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"Der Michel und Der DOM"

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The artists featured on this compilation aim to merge Costa Gröhn’s field recordings of a church and of a funfair to create a unique document representing Hamburg. The majority of the artists featured here struggle to create much worth listening to as they are limited by a poor selection of starting materials. It’s a nice idea but it doesn’t quite come together.



As a concept, this album is great. Gröhn made a number of field recordings of Hamburg’s St. Michaelis church and the Hamburger DOM funfair. These raw recordings provided material for ten other artists to make new sound compositions with an aim to merge the sonic atmosphere of the two locations. Unfortunately the sleeve notes are mostly in German and my rudimentary skills in that language prevent me from learning the finer points behind the concept.

As a collection of field recordings and music, this album isn’t all that interesting. Gröhn’s original field recordings don’t provide much entertainment on their own: most of the short snippets do not allow for any insight to the environments nor do they work as stand alone pieces of sound. There are a couple from St. Michaelis that are very beautiful but they are both recordings of music as opposed to recordings of general atmosphere. The funfair tracks remind me that I don’t like going to funfairs so alas I’m biased against them from the start.

Many of the artists make a good stab at making something worthwhile out of these recordings but most of them fail to make much of them. The first eight pieces are quite dull. Hans Schüttler’s “Obnoxious” doesn’t quite live up to its title but it is lacklustre at best, the slight delay effect on the church recordings sounds like it was knocked up in about five minutes. The rest of the piece sees Schüttler crudely juxtaposing fairground announcements with choral work from church. This doesn’t work for me but perhaps there is something more to the piece that I’m missing because of my lack of German (as far as I can tell the fairground voice is prattling on about hell, I've a feeling it doesn't get much deeper than the simple contrast between this and the choir's hymns). Thankfully the last two reworkings of Gröhn’s recordings are a breath of fresh air. Christoph Korn’s “III. 5/04” is the spacious and pleasant sound of reverberations. This is followed by “Heiliggeist” by Lasse-Marc Riek which takes the pious beauty of the church and forms a wonderful piece that wouldn’t sound out of place as intro music at a Current 93 gig.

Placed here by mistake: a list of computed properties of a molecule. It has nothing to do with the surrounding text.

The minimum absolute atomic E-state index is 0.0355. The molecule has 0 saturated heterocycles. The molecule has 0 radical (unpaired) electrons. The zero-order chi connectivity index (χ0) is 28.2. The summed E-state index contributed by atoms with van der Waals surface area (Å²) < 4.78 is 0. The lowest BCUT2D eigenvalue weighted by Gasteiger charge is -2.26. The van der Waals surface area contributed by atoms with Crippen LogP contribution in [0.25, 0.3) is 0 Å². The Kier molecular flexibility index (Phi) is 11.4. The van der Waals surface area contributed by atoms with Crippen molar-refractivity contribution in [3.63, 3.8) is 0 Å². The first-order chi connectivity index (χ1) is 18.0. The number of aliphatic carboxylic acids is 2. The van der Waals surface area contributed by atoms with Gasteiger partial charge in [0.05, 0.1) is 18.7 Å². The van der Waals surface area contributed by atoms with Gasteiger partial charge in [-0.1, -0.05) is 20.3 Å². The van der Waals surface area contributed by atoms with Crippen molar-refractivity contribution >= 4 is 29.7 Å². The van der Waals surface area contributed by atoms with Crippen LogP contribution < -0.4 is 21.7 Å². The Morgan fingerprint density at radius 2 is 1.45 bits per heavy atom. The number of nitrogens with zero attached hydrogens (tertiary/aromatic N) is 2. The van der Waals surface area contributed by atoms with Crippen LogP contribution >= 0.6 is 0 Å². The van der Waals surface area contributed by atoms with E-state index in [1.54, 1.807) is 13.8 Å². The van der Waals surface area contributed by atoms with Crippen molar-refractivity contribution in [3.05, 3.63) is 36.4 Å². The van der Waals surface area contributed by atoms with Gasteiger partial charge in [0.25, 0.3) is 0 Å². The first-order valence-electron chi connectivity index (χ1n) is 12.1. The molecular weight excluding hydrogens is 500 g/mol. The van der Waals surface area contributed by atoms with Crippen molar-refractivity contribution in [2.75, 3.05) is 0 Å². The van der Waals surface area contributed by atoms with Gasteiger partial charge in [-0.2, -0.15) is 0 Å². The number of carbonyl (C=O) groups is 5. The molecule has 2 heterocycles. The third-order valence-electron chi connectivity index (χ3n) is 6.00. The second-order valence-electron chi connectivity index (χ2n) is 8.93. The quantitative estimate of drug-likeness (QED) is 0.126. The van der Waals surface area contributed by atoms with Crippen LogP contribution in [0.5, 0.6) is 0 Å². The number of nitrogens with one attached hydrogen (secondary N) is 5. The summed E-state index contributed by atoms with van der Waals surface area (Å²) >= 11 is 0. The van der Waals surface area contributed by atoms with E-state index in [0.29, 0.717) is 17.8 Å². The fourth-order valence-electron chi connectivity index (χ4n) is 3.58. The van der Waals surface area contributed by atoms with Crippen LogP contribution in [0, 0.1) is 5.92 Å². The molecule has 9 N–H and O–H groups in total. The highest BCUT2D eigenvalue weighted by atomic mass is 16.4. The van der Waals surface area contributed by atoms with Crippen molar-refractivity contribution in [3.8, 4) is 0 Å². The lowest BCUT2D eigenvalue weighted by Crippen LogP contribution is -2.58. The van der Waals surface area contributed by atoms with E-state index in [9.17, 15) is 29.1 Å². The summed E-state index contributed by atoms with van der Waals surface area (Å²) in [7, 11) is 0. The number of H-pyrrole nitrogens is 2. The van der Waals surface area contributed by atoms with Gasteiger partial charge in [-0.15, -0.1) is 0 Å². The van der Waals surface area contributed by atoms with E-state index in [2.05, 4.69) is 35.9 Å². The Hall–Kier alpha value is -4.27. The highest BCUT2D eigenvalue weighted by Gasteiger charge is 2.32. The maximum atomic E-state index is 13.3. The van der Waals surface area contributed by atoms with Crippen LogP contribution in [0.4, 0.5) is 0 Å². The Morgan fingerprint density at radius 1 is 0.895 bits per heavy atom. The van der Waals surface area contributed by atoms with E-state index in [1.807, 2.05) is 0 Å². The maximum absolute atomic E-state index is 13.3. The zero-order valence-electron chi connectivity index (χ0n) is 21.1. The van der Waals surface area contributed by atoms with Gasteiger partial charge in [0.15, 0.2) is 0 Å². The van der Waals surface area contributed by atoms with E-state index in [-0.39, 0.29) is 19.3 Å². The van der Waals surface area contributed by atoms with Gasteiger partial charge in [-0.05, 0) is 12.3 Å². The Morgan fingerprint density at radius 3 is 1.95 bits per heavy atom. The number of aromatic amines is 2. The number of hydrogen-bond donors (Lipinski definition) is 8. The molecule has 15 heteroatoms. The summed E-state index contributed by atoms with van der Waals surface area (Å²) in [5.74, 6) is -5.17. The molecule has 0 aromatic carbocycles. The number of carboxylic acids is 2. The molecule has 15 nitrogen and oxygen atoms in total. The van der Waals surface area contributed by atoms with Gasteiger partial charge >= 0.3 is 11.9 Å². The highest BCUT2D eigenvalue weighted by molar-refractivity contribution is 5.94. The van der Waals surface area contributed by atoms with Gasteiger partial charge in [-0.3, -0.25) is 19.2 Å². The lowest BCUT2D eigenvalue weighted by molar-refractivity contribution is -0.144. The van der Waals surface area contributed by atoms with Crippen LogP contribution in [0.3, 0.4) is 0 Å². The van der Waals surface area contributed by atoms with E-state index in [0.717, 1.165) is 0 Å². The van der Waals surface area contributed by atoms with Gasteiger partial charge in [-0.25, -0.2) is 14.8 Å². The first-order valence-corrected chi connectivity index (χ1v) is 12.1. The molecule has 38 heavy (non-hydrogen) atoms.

Imaginative use of found sounds is one thing I adore but I found Der Michel und Der Dom a let-down. This album is good for one or two listens but after that it is exhausted of most of its value: the couple good tracks don’t make up for the many mediocre ones. The concept works well on paper but not so much when transferred to the stereo.


Last Updated on Monday, 04 December 2006 04:51  


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